The United States government is looking for technical help to spy on people from the sky. Specifically, U.S. intelligence agencies are requesting proposals for technology that can help identify people through how they look and how they move from a distance, including using drones to track people above and through various weather conditions as part of the Biometric Recognition and Identification at Altitude and Range (BRIAR) program.
According to the Office of the Director of National Intelligence (IARPA), the BRIAR program “aims to develop software algorithm-based systems capable of performing whole-body biometric identification at long-range and from elevated platforms. ” By deploying such technology atop watch towers or in unmanned aerial vehicles (UAVs), BRIAR hopes to expand the range of conditions in which accurate and reliable identification could be made.
Proposals can be sent to the IARPA site here. Submissions are due by February 24.
It is hoped that obstacles created by the weather, such as turbulence which could rattle a UAV, or clouds or precipitation, could be dealt with so a device can peer down onto people to identify and track them.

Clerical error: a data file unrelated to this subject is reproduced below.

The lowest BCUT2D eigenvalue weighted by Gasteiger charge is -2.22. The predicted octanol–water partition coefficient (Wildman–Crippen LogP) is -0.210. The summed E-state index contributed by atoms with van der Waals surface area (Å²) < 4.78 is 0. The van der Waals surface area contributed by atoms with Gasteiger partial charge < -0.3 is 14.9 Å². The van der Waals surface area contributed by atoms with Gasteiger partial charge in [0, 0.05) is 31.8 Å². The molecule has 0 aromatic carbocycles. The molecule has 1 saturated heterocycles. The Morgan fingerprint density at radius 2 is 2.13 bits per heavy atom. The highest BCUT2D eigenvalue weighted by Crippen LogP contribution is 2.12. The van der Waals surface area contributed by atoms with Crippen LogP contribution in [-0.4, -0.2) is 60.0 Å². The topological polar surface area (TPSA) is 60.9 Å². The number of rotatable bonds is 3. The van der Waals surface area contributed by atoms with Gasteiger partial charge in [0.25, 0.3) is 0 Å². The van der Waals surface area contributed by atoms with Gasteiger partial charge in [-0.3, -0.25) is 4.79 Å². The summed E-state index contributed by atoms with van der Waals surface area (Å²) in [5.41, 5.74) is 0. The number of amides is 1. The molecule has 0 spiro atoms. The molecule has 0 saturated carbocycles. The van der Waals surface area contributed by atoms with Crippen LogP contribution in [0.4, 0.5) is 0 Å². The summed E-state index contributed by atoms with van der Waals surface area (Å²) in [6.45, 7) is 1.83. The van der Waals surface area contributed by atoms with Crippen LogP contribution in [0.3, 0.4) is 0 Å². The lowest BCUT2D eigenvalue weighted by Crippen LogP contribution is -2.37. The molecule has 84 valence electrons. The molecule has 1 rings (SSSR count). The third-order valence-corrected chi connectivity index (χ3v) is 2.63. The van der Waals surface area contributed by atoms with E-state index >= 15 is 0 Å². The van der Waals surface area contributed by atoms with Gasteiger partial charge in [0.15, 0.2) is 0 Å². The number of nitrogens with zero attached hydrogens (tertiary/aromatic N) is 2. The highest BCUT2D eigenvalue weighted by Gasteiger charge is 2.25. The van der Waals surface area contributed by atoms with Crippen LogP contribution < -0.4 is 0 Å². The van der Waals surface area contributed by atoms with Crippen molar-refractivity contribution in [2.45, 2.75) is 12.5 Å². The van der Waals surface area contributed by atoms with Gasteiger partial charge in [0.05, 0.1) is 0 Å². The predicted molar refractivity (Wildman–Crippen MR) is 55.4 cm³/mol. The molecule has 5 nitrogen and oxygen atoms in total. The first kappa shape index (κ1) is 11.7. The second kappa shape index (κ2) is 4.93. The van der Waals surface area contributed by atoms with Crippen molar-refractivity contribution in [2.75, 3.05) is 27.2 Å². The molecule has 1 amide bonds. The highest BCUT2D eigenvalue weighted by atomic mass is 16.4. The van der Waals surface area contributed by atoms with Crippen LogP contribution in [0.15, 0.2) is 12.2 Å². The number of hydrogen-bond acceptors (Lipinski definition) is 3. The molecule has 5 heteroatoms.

The government deploys UAVs in different ways. Known for their military options in drone battles, UAVs are also used to track storm systems and to get vital atmospheric data where satellite data or crewed reconnaissance aircraft can’t efficiently reach.
If the goals of BRIAR are realized through improved technology, a drone would be able to fly in or above rough weather but still identify and track people on the ground based on their appearance or how they move. Whether it’s a prisoner who has escaped from a prison with a limp, or scanning a park for people that aren’t properly socially distanced or masked, such technology could be used by intelligence and law enforcement to identify and track people without requiring headcount on the ground. And because UAVs can stay airborne for a significant amount of time, they can scan large areas without the need for refueling.